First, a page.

Funding New Ventures: Valuation Financing and Capitalization Tables
The key issue related to valuation is how many percent of a company does the given amount of money buy. Investors always hope for large percentage because the more percentage they have means that they will have greater control of the company.
For the venture capital investors, they seek for large percentage of returns that they will receive by risking and undertaking the new venture. This way, they can compensate themselves and make profits. Venture capital investors do not look at how much the firm is worth as they only care about how many percentage they will receive.
Valuation is classified into two types which are implied valuation and bottom-up valuation. An implied valuation is a method to find the value after the investment has been made. We can find this by dividing the amount of money invested by the percentage of shares in order to find the post-money. After that we take the post-money and minus by the new money to find the pre-money so we can know how much it worths before the investment. Bottom-up valuation on the other hand focuses more on the fundamental analysis of the business and its prospects. It is usually based on what the investors believe the company will be in the future which can be difficult to find because there are different assumptions and unknown events.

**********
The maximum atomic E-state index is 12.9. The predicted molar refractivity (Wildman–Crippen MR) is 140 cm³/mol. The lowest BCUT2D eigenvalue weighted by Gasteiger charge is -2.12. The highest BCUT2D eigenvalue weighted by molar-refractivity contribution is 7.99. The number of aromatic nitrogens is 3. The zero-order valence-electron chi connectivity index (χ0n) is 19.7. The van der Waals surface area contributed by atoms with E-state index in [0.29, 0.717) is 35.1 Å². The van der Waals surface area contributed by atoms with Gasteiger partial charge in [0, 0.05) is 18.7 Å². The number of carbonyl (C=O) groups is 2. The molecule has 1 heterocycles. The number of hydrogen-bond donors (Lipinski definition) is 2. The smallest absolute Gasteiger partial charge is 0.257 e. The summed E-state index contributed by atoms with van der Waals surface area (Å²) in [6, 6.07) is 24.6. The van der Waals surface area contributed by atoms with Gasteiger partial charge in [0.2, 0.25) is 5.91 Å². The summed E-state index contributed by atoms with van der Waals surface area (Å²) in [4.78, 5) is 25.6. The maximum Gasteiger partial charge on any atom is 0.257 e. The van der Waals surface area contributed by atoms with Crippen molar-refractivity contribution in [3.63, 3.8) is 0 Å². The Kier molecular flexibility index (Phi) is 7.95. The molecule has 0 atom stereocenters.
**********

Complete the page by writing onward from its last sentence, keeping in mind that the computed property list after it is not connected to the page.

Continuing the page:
In addition, the simple approach of valuation suffers from few complications. Stock options is an example of a complication. Companies use stock options to create an option pool in order to compensate and reward their employees so they will have more incentives to work. By doing this, they are sharing some percentage of ownership to the employees which dilutes the previous shareholder who owns the shares before. Another example of complication is the investor preference. This complication makes it more difficult to find find out the real value and the investors also receive more percentage of the value than what...